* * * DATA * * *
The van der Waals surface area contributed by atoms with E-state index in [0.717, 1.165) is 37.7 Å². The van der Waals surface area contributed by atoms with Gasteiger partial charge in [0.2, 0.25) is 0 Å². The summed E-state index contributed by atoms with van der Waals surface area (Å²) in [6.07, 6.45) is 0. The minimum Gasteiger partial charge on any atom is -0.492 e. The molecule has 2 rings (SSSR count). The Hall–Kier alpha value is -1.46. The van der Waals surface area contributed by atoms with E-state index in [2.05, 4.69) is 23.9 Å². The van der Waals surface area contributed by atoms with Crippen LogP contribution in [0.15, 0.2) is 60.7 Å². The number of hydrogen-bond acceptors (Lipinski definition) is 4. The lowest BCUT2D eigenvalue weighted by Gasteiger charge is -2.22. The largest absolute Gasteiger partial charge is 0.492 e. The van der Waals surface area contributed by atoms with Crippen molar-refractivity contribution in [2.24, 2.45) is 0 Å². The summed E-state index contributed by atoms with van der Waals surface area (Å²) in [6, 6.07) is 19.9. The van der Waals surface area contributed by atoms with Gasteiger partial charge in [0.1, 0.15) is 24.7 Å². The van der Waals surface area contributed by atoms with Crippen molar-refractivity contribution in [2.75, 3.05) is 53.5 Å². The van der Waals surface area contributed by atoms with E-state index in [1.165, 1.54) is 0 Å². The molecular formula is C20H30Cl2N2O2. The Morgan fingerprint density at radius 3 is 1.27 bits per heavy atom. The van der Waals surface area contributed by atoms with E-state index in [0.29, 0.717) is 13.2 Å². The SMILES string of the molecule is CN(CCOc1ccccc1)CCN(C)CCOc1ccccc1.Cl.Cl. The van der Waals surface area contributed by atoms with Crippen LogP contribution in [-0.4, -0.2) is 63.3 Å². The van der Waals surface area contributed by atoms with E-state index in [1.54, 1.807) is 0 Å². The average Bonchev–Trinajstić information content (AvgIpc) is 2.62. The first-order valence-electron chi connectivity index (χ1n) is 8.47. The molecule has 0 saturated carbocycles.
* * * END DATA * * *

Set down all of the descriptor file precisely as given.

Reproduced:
The van der Waals surface area contributed by atoms with E-state index in [0.717, 1.165) is 37.7 Å². The van der Waals surface area contributed by atoms with Gasteiger partial charge in [0.2, 0.25) is 0 Å². The summed E-state index contributed by atoms with van der Waals surface area (Å²) in [6.07, 6.45) is 0. The minimum Gasteiger partial charge on any atom is -0.492 e. The molecule has 2 rings (SSSR count). The Hall–Kier alpha value is -1.46. The van der Waals surface area contributed by atoms with E-state index in [2.05, 4.69) is 23.9 Å². The van der Waals surface area contributed by atoms with Crippen LogP contribution in [0.15, 0.2) is 60.7 Å². The number of hydrogen-bond acceptors (Lipinski definition) is 4. The lowest BCUT2D eigenvalue weighted by Gasteiger charge is -2.22. The largest absolute Gasteiger partial charge is 0.492 e. The van der Waals surface area contributed by atoms with Crippen molar-refractivity contribution in [2.24, 2.45) is 0 Å². The summed E-state index contributed by atoms with van der Waals surface area (Å²) in [6, 6.07) is 19.9. The van der Waals surface area contributed by atoms with Gasteiger partial charge in [0.1, 0.15) is 24.7 Å². The van der Waals surface area contributed by atoms with Crippen molar-refractivity contribution in [2.75, 3.05) is 53.5 Å². The van der Waals surface area contributed by atoms with E-state index in [1.165, 1.54) is 0 Å². The molecular formula is C20H30Cl2N2O2. The Morgan fingerprint density at radius 3 is 1.27 bits per heavy atom. The van der Waals surface area contributed by atoms with E-state index in [0.29, 0.717) is 13.2 Å². The SMILES string of the molecule is CN(CCOc1ccccc1)CCN(C)CCOc1ccccc1.Cl.Cl. The van der Waals surface area contributed by atoms with Crippen LogP contribution in [-0.4, -0.2) is 63.3 Å². The van der Waals surface area contributed by atoms with E-state index in [1.54, 1.807) is 0 Å². The average Bonchev–Trinajstić information content (AvgIpc) is 2.62. The first-order valence-electron chi connectivity index (χ1n) is 8.47. The molecule has 0 saturated carbocycles.